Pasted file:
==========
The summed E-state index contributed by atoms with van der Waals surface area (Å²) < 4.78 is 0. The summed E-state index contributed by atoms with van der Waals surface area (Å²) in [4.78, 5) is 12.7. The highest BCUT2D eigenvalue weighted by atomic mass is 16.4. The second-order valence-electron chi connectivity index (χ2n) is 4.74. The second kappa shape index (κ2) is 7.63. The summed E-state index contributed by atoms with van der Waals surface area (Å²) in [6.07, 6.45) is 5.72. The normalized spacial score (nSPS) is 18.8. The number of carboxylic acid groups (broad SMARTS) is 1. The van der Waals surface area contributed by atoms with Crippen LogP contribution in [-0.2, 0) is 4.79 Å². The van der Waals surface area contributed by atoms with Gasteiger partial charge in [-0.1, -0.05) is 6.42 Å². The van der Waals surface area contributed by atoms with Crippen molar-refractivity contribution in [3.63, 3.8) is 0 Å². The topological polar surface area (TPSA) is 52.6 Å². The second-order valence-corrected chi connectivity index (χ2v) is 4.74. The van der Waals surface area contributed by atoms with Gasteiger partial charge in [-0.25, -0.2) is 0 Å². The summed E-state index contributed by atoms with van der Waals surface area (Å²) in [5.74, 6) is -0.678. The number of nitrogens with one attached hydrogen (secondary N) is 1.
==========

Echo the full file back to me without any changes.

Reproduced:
The summed E-state index contributed by atoms with van der Waals surface area (Å²) < 4.78 is 0. The summed E-state index contributed by atoms with van der Waals surface area (Å²) in [4.78, 5) is 12.7. The highest BCUT2D eigenvalue weighted by atomic mass is 16.4. The second-order valence-electron chi connectivity index (χ2n) is 4.74. The second kappa shape index (κ2) is 7.63. The summed E-state index contributed by atoms with van der Waals surface area (Å²) in [6.07, 6.45) is 5.72. The normalized spacial score (nSPS) is 18.8. The number of carboxylic acid groups (broad SMARTS) is 1. The van der Waals surface area contributed by atoms with Crippen LogP contribution in [-0.2, 0) is 4.79 Å². The van der Waals surface area contributed by atoms with Gasteiger partial charge in [-0.1, -0.05) is 6.42 Å². The van der Waals surface area contributed by atoms with Crippen molar-refractivity contribution in [3.63, 3.8) is 0 Å². The topological polar surface area (TPSA) is 52.6 Å². The second-order valence-corrected chi connectivity index (χ2v) is 4.74. The van der Waals surface area contributed by atoms with Gasteiger partial charge in [-0.25, -0.2) is 0 Å². The summed E-state index contributed by atoms with van der Waals surface area (Å²) in [5.74, 6) is -0.678. The number of nitrogens with one attached hydrogen (secondary N) is 1.